As I have outlined many times before, in my family, I was only ever going to be a Spurs or an Arsenal fan. Though Crystal Palace were visible in my locality and were in the running around the time Salako, Wright and Bright were plying their trade in South East London. My first forays onto the school playground with the sponge ball saw me favour the position as a tricky winger. (Nowadays, my dotage for pies and Guinness means I`m left utilising my ball skills in defensive midfield, where I basically don`t have to do any running. The Jan Molby role if you will). At this time, Arsenal had Limpar, Rocastle and Merson raiding the flanks. Watching these three guys fox a succession of gormless full backs made me turn my allegiance to Arsenal. It is genuinely no exaggeration when I say David Rocastle is one of the principle reasons I support Arsenal. A hard working, tricky winger raised around 2 miles away from where I was. Such links forged in your football awakening at the age of 6, last forever. Rocastle was of my generation, he belonged to me in a way. I was 17 on 31st March, 2001 as I stood inside Highbury for the North London derby to observe the minute`s silence.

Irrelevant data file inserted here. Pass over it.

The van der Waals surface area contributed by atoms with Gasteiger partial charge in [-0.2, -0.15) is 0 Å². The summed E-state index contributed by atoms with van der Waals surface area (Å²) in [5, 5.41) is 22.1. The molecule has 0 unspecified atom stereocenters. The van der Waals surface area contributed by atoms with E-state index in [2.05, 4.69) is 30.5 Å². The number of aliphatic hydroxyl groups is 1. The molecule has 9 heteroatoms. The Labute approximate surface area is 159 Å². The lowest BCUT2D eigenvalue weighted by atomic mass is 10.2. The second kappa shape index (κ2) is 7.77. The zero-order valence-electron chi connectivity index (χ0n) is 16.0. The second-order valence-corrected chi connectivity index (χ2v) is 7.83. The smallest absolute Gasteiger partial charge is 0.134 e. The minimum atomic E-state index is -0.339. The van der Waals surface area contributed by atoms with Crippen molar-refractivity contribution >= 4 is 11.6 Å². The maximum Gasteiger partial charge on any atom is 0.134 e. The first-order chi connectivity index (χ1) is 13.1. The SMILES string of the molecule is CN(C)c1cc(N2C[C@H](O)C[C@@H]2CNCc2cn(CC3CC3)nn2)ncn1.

I think the fact that he died on a match day- a home game against Tottenham at that- grounded the shock in an ethereal way. That afternoon was very odd, I recall arriving to meet my friends on Blackstock Road, having still not heard the news. I was nervous and excited about the game; but as I met with them I realised that they didn`t share my apprehension. When they told me I instantly understood why. I stood and observed for about an hour as people travelled through the exact same passage of emotion. They would swing the doors open and greet their friends in the pub; only for their smiles to melt away after a few words from their cohorts. Though mobile phones were very much in use in 2001; internet phones were not and these sorts of things still relied heavily on word of mouth to travel around the ground on a match day.